The Twenty-Pounder Club

The Twenty-Pounder Club

Johann du Preez

There are many coveted fish that fly fishermen will travel the world for. Fish like a meter GT or a 200lb tarpon come to mind and the 20lb largemouth yellowfish is in the same league. For those of you who do not know what a largemouth yellowfish is; it is pretty much the African version of the golden mahseer. They are South Africa’s premier freshwater gamefish and the most sought-after trophy to be found in the Orange River system. To catch any largemouth yellowfish is a special event, but to get one of 20lb is something very few people have done and to sight fish one in gin clear water is almost unheard of. And yet it happened. 

It was the pre-season guide’s week for the X-factor Angling team and we were fishing an unspoiled section of the lower Orange River. The fishing gods had been good to us all week, but what they had in store for us on the third day blew our minds. We set out to film the first largemouth yellowfish eat by drone. It was an overcast morning with a light drizzle coming down in the valley and the air was thick with anticipation as we rigged up. The water was gin clear and we could see the shadows of fish moving over the brightly coloured riverbed. We were waiting for the one special fish to make its appearance. I was the lucky angler in the group who was given the chance to make a shot. I rigged up my weapon of choice: a Thomas and Thomas Exocett 7wt, Shilton CR4 reel, a sink tip line, 10lb Fluorocarbon tippet and my favourite white baitfish imitation. We crept into position behind some large boulders and there we waited, hopeful that a big fish would show itself.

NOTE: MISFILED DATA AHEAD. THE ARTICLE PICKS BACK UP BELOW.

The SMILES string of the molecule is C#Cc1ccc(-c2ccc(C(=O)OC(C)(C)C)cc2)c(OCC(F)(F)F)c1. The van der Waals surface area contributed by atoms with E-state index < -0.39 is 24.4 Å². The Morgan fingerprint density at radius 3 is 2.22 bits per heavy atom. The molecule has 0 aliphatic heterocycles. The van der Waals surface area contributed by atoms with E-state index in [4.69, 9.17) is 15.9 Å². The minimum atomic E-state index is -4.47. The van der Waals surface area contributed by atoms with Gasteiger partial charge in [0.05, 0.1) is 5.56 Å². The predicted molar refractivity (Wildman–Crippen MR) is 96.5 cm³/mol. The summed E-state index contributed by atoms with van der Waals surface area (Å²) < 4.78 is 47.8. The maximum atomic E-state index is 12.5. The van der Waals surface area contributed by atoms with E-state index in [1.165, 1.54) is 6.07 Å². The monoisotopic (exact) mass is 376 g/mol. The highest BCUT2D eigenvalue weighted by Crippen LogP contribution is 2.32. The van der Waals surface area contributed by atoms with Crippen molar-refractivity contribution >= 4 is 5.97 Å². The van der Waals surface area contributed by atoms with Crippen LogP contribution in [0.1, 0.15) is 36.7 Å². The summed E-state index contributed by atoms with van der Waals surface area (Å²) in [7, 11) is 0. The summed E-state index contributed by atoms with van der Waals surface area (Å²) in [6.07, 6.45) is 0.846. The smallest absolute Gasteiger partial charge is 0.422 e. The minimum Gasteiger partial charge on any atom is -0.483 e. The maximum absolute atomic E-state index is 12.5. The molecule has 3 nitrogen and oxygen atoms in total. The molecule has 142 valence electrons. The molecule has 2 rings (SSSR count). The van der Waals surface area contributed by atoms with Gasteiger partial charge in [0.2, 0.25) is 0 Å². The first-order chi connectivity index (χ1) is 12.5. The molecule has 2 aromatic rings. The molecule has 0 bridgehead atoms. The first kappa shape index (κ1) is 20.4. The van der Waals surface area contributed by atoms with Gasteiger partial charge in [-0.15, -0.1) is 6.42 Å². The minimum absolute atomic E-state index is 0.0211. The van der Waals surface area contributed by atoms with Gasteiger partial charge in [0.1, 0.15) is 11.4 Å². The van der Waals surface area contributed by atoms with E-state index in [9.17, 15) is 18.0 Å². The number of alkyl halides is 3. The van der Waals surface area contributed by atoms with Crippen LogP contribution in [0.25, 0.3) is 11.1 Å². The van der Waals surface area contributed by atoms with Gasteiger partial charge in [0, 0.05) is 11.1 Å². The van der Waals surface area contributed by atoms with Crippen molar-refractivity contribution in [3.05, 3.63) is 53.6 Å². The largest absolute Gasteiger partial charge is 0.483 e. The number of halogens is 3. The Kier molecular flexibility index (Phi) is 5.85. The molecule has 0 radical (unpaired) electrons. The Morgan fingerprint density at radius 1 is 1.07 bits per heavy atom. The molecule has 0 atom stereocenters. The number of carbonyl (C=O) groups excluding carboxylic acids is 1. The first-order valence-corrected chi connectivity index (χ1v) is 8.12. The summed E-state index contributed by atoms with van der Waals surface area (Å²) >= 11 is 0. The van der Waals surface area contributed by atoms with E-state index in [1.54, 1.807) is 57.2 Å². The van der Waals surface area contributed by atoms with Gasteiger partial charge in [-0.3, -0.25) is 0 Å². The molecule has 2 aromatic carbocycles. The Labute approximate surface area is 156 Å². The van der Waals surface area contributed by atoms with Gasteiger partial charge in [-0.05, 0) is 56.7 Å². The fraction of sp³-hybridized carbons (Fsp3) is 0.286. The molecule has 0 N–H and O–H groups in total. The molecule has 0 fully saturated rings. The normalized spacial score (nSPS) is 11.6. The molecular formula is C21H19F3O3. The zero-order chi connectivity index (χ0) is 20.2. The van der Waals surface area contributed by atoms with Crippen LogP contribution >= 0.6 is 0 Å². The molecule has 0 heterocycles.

It wasn’t long before a long dark shape appeared a little downstream of us. Luke was first to lay eyes on her. 

“There is a fish, do you see it?” he said.  

“I’ve got it.” I replied. 

 Within a few seconds the drone was in the air, the camera was rolling, and my line was rolling out. I shot out a cast about two rod lengths ahead of her and waited for the fly to sink into her line of sight. One strip, two strips and then she turned onto the fly. My heart was thumping in my throat as I watched the big white flash as she sucked in the fly. I strip-set and swept the rod up to the right and she was on. It was at this point that instinct and adrenalin took over. Without any hesitation I began an Olympic sprint downstream to keep up with the fish. She tore line off my reel and the only way I was going to land her was if I made a run for it. I jump over boulders, side-stepped thorn trees, all the time trying to keep the fish from wrapping me on the rocks.  A few minutes, lots of fancy footwork and a bucket load of luck later we rolled the fish into the net. Shouts of relief and joy echoed across the hills. The realization that she was a true trophy only sunk in once we saw her in the net. The numbers on the scale kept ticking over and finally settled on 21.9lb and that is when we knew that we had done something truly incredible. 

A sight-fished, filmed trophy largemouth yellowfish had never happened before and yet here I was holding this amazing fish in my hands. After a few pictures we let her recover to full strength and watched her slide back into the depths where she came from.

 Photography by Luke Pannell




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